John C. Lilly

American physician
In the province of the mind, what one believes to be true is true or becomes true, within certain limits to be found experientially and experimentally. These limits are further beliefs to be transcended.

John Cunningham Lilly (6 January 191530 September 2001) was an American physician, neuroscientist, psychoanalyst, psychonaut, philosopher and writer. He was a researcher of the nature of consciousness using mainly isolation tanks, dolphin communication, and psychedelic drugs, sometimes in combination.

QuotesEdit

 
Take the game seriously so you'll engage in sex, have children, and participate in the whole human scenario.
  • In the course of some experiments I conducted from 1954 through 1956 I was suspended in water for several hours at a time, and I noticed that my skin gradually became more and more sensitive to tactile stimuli and an intense sense of pleasure resulted. However, if the stimulation was carried too far it became intensely irritating, I reasoned that the dolphin is suspended in water all of his life, twenty four hours a day, and possibly had developed an intensely sensitive skin.
    • Man and Dolphin (1961), p.172; as quoted in The Sounding of the Whale: Science and Cetaceans in the Twentieth Century (2012), by D. Graham Burnett, p.580
  • If a human being is isolated from other humans for a month or more, and is confined to a small area geographically and a small range of activities, his interest in his surroundings and its minutiae increase radically....Further, if a confined, isolated human is allowed brief contacts with other humans even without a shared language, he begins to find their presence comforting, and a pleasant relief from the "evenness" of his surroundings. If these humans controls his only sources of food as well as his sources of intraspecies stimulation, he mat adapt to their demands in subtle and not so subtle ways. He may, given time, learn their language, take on their beliefs, etc. When we catch a dolphin and put him alone in a small tank, we are imposing similar "solitary confinement" structures on him. Maybe we can thus capture his loyalty and his initiative.
    • Man and Dolphin (1961), p.190-191; as quoted in The Sounding of the Whale: Science and Cetaceans in the Twentieth Century (2012), by D. Graham Burnett, p.578-579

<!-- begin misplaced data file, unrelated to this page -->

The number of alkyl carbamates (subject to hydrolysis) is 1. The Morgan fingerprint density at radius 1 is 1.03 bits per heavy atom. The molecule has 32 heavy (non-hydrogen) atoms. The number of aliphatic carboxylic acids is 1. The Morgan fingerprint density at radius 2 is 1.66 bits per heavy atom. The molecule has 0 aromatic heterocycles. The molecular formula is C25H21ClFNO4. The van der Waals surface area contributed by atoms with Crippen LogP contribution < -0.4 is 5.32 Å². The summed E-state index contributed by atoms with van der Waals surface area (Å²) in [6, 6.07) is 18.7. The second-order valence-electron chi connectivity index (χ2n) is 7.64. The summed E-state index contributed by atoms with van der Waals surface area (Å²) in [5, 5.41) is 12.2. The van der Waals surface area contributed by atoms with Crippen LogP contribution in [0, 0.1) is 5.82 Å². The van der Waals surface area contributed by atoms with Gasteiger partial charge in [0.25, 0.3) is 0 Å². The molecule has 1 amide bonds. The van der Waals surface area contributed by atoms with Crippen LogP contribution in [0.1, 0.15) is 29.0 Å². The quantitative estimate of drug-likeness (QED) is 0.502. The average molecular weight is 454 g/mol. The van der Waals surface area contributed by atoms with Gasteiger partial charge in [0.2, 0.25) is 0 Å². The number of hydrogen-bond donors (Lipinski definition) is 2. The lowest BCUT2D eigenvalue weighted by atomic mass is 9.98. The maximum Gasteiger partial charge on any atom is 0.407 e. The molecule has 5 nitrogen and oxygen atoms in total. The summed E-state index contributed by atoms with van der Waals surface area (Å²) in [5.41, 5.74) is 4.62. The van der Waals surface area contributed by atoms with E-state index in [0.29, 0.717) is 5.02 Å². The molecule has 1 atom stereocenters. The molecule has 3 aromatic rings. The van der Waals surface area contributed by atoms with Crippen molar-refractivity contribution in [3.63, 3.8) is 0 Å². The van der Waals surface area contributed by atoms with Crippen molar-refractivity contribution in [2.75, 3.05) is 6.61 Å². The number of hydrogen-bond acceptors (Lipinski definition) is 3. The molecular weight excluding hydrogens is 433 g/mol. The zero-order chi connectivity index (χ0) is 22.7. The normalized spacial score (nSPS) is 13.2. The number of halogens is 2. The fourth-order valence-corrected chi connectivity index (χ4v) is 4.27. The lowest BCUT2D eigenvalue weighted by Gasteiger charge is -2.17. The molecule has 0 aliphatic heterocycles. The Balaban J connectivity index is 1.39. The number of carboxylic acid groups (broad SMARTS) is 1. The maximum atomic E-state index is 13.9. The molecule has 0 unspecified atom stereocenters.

• In the province of the mind, what one believes to be true is true or becomes true, within certain limits to be found experientially and experimentally. These limits are further beliefs to be transcended. In the mind, there are no limits... In the province of connected minds, what the network believes to be true, either is true or becomes true within certain limits to be found experientially and experimentally. These limits are further beliefs to be transcended. In the network's mind there are no limits.
    • The Human Biocomputer (1974)
  • If you get into these spaces [non-ordinary states of consciousness] at all, you must forget about them when you come back. You must forget you're omnipotent and omniscient and take the game seriously so you'll engage in sex, have children, and participate in the whole human scenario. When you come back from a deep tank session — or a coma or psychosis —there's always this extraterrestrial feeling. You have to read the directions in the glove compartment so you can run the human vehicle once more.
    • Tanks for the Memories : Floatation Tank Talks (1995)
  • At the highest level of satori from which people return, the point of consciousness becomes a surface or a solid which extends throughout the whole known universe. This used to be called fusion with the Universal Mind or God. In more modern terms you have done a mathematical transformation in which your centre of consciousness has ceased to be a travelling point and has become a surface or solid of consciousness... It was in this state that I experienced "myself" as melded and intertwined with hundreds of billions of other beings in a thin sheet of consciousness that was distributed around the galaxy. A "membrane".
    • Tanks for the Memories : Floatation Tank Talks (1995)

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